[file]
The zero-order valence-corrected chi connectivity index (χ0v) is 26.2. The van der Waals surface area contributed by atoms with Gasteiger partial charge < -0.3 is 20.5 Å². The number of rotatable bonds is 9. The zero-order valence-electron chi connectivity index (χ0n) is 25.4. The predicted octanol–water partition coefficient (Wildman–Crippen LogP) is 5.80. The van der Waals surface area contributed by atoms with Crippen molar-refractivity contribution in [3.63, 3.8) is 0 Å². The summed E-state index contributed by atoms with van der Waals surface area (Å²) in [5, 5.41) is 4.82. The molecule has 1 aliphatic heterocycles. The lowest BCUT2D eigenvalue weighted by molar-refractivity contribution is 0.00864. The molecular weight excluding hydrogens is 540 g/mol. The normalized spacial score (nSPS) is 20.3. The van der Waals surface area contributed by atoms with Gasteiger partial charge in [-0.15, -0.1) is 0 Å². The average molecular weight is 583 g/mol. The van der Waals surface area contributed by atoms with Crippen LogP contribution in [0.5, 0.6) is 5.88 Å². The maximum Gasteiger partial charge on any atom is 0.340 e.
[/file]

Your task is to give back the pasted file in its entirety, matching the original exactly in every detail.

The zero-order valence-corrected chi connectivity index (χ0v) is 26.2. The van der Waals surface area contributed by atoms with Gasteiger partial charge < -0.3 is 20.5 Å². The number of rotatable bonds is 9. The zero-order valence-electron chi connectivity index (χ0n) is 25.4. The predicted octanol–water partition coefficient (Wildman–Crippen LogP) is 5.80. The van der Waals surface area contributed by atoms with Crippen molar-refractivity contribution in [3.63, 3.8) is 0 Å². The summed E-state index contributed by atoms with van der Waals surface area (Å²) in [5, 5.41) is 4.82. The molecule has 1 aliphatic heterocycles. The lowest BCUT2D eigenvalue weighted by molar-refractivity contribution is 0.00864. The molecular weight excluding hydrogens is 540 g/mol. The normalized spacial score (nSPS) is 20.3. The van der Waals surface area contributed by atoms with Gasteiger partial charge in [-0.15, -0.1) is 0 Å². The average molecular weight is 583 g/mol. The van der Waals surface area contributed by atoms with Crippen LogP contribution in [0.5, 0.6) is 5.88 Å². The maximum Gasteiger partial charge on any atom is 0.340 e.